ST. CLAIRSVILLE — Belmont County Common Pleas Court Judge John Vavra recently denied a motion filed by an attorney for alleged dog killer Michael Chedester seeking to allow his client to argue he had a right according to Ohio law to shoot the dogs because they were chasing deer on his property.
Chedester, 59, of St. Clairsville, is facing two counts of knowingly causing serious physical harm to a companion animal, fifth-degree felonies, for allegedly shooting and killing Emmy, a 5-year-old Weimaraner, and Bella, a 6-year-old Doberman, who were owned by former Quaker City resident Peter Byers.
The charges were reportedly filed under Goddard’s Law that protects companion animals.
The dogs were reportedly chasing deer on Chedester’s hunting property near St. Clairsville when he shot them.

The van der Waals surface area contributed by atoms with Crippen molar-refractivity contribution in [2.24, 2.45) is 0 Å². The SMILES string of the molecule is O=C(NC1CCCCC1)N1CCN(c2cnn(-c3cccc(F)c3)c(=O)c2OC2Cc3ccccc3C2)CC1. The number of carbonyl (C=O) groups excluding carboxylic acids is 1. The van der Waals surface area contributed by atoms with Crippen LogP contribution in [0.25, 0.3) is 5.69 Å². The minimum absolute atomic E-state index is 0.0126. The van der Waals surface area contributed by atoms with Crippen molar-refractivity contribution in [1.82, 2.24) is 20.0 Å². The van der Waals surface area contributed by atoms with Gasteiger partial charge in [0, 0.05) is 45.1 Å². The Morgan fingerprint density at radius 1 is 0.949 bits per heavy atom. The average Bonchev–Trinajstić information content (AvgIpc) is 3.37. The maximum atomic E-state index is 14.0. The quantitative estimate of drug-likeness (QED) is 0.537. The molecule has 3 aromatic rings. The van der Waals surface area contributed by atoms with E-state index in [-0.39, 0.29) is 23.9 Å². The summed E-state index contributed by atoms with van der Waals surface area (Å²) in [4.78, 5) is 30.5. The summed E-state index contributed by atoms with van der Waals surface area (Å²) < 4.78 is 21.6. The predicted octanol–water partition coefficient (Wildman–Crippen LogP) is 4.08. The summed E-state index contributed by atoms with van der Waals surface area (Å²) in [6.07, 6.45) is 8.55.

In March, Chedester’s attorney asked the Belmont County judge to decide if the Ohio law that allows a property owner to shoot dogs chasing animals on his property applies to his client.
The attorney reportedly believed Goddard’s Law does not supersede an Ohio Revised Code statute that gives landowners the right to shoot animals chasing other animals on their property.
The Belmont County Prosecuting Attorney’s Office said the ORC protects animals such as livestock, but not wild animals, such as the deer being chased by the dogs.
If convicted of the fifth-degree felony charges, Chedester faces up to two years in prison.
Chedester’s trial is scheduled for May 4 in the Belmont County Common Pleas Court.